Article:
Filmmaker: What’s astonishing about the film is the access you had. You’re in the Senate Reception Room, in cars with Senators and their aides, even at home having dinner with Henry “Scoop” Jackson.
Hegedus: Jackson was great for us. He kind of let us into his life a little bit. He had just run for president but lost the nomination to Carter. He was like a kinder, gentler version of Russell Long, one of the lions of the Senate. People really respected Jackson, and he knew how to handle things. We tried to find the characters as the story went along. In Part One there are a lot more lobbyists, and they’re wonderful characters too.
Filmmaker: But you’re not just finding characters, you’re getting them to open up on camera in ways politicians wouldn’t think of doing today.
Hegedus: It was a pretty novel thing to do to follow people around in Congress. TV cameras were not allowed on the floor, but they also weren’t allowed to roam around the Senate Reception Room. When the TV news people realized that we were in there, they would get us thrown out. But I think in general, in terms of documentaries, most people didn’t understand what we were doing. They hadn’t seen any cinema verité documentaries. People were more concerned about the microphone than the camera in some ways. They figured if there wasn’t any sound, they couldn’t get in trouble. And in those days we didn’t have radio mikes, we had three-foot-long directional mikes. So we really stood out taking sound.
I don’t know, we just tried to weasel our way in, and we were able to do that in enough circumstances to film. Take James Schlesinger, who would become Carter’s Secretary of Energy. He called us “snoops” in the beginning. He would take great pleasure running to the elevator, with us following him, and have the doors shut right in front of us. It made him very happy. We followed him to Canada, to California, different places. I think what finally wore him down was that he saw we were really serious. We were staying in no matter what. Finally he gave us some really interesting access. It got to the point where he kind of snuck us into the Senate cloak room to record sound off the floor, because cameras weren’t allowed in there.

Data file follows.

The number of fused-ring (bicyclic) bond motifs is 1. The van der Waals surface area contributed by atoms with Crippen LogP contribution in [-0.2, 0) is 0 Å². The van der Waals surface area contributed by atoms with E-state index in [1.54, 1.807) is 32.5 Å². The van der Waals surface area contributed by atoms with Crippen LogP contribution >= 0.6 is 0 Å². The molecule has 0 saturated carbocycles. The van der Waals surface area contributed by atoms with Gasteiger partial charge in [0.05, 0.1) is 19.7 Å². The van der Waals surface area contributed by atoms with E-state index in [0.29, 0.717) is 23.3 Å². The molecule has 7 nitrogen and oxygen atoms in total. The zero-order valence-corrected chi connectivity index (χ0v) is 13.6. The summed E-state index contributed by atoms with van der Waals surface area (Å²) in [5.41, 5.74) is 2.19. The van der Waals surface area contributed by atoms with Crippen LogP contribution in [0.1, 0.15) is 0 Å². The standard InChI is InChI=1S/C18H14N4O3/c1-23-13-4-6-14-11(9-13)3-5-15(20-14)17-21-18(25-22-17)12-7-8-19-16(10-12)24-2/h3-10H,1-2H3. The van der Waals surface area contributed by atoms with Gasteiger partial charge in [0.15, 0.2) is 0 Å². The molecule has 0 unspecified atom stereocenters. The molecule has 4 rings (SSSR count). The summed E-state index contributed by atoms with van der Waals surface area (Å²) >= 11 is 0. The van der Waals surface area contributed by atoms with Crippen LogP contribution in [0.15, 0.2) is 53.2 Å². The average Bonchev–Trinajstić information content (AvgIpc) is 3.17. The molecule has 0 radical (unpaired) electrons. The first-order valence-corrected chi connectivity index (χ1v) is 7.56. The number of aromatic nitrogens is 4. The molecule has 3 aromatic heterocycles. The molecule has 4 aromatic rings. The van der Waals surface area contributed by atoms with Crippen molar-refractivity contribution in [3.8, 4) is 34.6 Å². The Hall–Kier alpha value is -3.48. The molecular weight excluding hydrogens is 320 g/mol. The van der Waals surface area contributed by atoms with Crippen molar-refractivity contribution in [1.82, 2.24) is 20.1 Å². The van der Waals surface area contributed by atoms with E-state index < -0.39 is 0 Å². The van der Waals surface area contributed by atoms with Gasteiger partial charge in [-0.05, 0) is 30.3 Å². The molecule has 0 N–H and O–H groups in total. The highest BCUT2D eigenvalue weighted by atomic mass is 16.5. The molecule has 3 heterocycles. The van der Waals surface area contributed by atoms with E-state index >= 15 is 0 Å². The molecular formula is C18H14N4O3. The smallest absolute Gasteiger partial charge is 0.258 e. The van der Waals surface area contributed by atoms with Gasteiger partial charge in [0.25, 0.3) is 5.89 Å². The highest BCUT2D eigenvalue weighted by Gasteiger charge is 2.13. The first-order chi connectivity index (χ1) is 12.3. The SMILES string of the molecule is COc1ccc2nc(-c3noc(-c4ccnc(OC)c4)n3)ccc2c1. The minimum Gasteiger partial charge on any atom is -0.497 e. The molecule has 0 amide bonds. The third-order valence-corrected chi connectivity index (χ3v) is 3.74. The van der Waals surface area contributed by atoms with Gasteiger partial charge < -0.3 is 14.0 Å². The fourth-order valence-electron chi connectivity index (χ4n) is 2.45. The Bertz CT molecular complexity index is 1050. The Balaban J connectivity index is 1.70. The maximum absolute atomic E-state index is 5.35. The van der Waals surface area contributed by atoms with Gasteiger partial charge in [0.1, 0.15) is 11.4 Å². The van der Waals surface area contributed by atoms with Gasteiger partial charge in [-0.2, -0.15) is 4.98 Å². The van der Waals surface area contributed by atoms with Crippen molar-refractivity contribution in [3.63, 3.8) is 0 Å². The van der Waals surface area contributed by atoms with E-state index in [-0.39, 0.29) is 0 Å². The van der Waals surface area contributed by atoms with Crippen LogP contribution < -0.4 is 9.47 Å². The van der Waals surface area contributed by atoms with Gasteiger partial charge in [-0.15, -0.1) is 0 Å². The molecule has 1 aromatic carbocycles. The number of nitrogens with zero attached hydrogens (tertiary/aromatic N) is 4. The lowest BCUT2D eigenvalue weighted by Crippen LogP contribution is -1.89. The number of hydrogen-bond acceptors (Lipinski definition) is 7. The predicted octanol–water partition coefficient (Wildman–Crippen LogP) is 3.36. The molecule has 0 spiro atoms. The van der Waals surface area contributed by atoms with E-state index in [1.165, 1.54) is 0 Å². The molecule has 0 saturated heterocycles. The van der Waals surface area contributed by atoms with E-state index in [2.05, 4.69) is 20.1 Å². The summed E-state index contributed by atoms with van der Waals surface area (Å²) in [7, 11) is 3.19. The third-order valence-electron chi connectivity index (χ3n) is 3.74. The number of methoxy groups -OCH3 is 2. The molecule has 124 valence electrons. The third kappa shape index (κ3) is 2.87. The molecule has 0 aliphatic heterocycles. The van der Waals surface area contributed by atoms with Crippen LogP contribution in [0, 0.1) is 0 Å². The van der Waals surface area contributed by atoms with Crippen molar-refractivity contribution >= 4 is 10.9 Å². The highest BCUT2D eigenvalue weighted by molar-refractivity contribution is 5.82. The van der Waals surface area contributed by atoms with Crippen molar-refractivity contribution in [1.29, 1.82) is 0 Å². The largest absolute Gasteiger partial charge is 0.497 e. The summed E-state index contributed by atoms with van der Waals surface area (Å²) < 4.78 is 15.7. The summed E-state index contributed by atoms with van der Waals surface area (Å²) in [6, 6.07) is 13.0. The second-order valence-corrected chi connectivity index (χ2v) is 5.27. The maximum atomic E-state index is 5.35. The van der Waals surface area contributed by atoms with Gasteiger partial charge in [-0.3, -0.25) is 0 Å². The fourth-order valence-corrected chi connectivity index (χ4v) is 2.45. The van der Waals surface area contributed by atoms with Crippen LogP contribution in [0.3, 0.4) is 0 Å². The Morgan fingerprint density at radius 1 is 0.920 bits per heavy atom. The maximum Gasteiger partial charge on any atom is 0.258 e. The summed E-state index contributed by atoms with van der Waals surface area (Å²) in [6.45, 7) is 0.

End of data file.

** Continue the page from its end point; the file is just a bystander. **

If people think you’re really serious and listening to them, that it’s about them and not us, they slowly start to let you into their lives. It’s a long process and in a lot of ways it’s the same process today in terms of getting access.
Filmmaker: But that doesn’t explain the intimacy you have with your subjects, the sense of familiarity with them.
Hegedus: We filmed in a very casual style. We were just two-people crews, we didn’t have any lights, we didn’t have any radio mikes. We weren’t trying to overwhelm them. It was much, much easier to kind of disappear.
Filmmaker: It’s depressing to see how little politics has changed over the past forty years.
Hegedus: There are so many parallels between what went on then and trying to pass Biden’s spending and energy bills today. Back then it was moderate and progressive Democrats going against each other, ripping parts out of the bill. Just like today
In Part Three there’s a scene in the House at night, Schlesinger is sitting in a room off the floor trying to recruit congressional votes. In comes Al Gore, this dashing young first-term Congressman, who turns Schlesinger down because all the solar credits and alternative energy parts had been taken out of the bill. You see Schlesinger’s face just fall as Gore marches out of the room. It very much reminds me of what’s going on now, these things are still getting yanked out of bills.
Filmmaker: Can you talk about the restoration process?
Hegedus: My goal is to preserve our archive, with almost 70 years of films. We’ve had partners with certain films. The Criterion Channel has helped with the ones with celebrities, like Dont Look Back with Bob Dylan, Company with Steve Sondheim, Monterey Pop. Our other films are important parts of history, but they are harder to see. Luckily we got some grants to do this second episode. Jamie Wolf’s Foothill Productions has helped fund a lot of documentaries. She and Edith Van Slyck were our executive producers.
We’re still in the process of trying to preserve the rest of the series as well as more of our archive. It’s expensive. When you go from 16 millimeter film to digital, you’re make everything sharper, but you’re also enlarging the grain. Then you’re trying to soften the grain without softening too much of the picture. It’s a very delicate balance.
We did color correction and some sound work on the film. Back then Penny had built a mixing studio with three tracks in our office. It was kind of like playing a musical instrument. But once you started you couldn’t stop, you couldn’t back up, you had to go to the end of the film. It was bizarre.
We also used a software program to reduce scratches. Because everybody with cameras had a scratch at one point, that was the nature of the system. So some of the scratches were taken out through this very elaborate process. It makes me laugh, because I just watched another film where they put scratches and dirt in to make it look more “authentic.”